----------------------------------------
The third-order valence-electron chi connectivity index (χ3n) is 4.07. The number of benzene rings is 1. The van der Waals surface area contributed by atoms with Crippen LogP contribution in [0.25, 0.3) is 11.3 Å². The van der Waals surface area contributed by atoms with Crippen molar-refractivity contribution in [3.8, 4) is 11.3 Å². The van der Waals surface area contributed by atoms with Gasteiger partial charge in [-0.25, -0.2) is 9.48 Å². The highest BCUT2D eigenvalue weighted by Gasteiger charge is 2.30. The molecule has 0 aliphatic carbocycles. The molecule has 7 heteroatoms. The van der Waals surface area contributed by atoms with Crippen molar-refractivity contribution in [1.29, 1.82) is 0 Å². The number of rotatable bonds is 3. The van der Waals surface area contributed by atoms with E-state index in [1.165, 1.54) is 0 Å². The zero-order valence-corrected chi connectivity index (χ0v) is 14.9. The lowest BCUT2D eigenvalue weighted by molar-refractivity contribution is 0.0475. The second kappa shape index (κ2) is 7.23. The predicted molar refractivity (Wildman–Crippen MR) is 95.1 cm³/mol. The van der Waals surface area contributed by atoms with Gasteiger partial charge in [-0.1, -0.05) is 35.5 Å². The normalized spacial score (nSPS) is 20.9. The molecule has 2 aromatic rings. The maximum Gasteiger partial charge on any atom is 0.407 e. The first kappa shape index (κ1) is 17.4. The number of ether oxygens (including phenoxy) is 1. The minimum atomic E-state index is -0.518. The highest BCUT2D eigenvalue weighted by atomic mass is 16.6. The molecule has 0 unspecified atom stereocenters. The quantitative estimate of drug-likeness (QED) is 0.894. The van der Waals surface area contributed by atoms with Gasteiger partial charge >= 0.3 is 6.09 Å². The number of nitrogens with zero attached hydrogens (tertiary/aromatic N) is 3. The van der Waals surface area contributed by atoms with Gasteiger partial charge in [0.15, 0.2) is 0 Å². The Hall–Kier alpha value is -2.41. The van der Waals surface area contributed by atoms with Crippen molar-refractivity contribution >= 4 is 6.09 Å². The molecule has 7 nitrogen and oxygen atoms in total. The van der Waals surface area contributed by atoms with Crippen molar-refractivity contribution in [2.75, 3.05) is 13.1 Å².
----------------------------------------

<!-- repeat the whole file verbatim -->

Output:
The third-order valence-electron chi connectivity index (χ3n) is 4.07. The number of benzene rings is 1. The van der Waals surface area contributed by atoms with Crippen LogP contribution in [0.25, 0.3) is 11.3 Å². The van der Waals surface area contributed by atoms with Crippen molar-refractivity contribution in [3.8, 4) is 11.3 Å². The van der Waals surface area contributed by atoms with Gasteiger partial charge in [-0.25, -0.2) is 9.48 Å². The highest BCUT2D eigenvalue weighted by Gasteiger charge is 2.30. The molecule has 0 aliphatic carbocycles. The molecule has 7 heteroatoms. The van der Waals surface area contributed by atoms with Crippen molar-refractivity contribution in [1.29, 1.82) is 0 Å². The number of rotatable bonds is 3. The van der Waals surface area contributed by atoms with E-state index in [1.165, 1.54) is 0 Å². The zero-order valence-corrected chi connectivity index (χ0v) is 14.9. The lowest BCUT2D eigenvalue weighted by molar-refractivity contribution is 0.0475. The second kappa shape index (κ2) is 7.23. The predicted molar refractivity (Wildman–Crippen MR) is 95.1 cm³/mol. The van der Waals surface area contributed by atoms with Gasteiger partial charge in [-0.1, -0.05) is 35.5 Å². The normalized spacial score (nSPS) is 20.9. The molecule has 2 aromatic rings. The maximum Gasteiger partial charge on any atom is 0.407 e. The first kappa shape index (κ1) is 17.4. The number of ether oxygens (including phenoxy) is 1. The minimum atomic E-state index is -0.518. The highest BCUT2D eigenvalue weighted by atomic mass is 16.6. The molecule has 0 unspecified atom stereocenters. The quantitative estimate of drug-likeness (QED) is 0.894. The van der Waals surface area contributed by atoms with Gasteiger partial charge >= 0.3 is 6.09 Å². The number of nitrogens with zero attached hydrogens (tertiary/aromatic N) is 3. The van der Waals surface area contributed by atoms with Gasteiger partial charge in [0.15, 0.2) is 0 Å². The Hall–Kier alpha value is -2.41. The van der Waals surface area contributed by atoms with Crippen molar-refractivity contribution >= 4 is 6.09 Å². The molecule has 7 nitrogen and oxygen atoms in total. The van der Waals surface area contributed by atoms with Crippen molar-refractivity contribution in [2.75, 3.05) is 13.1 Å².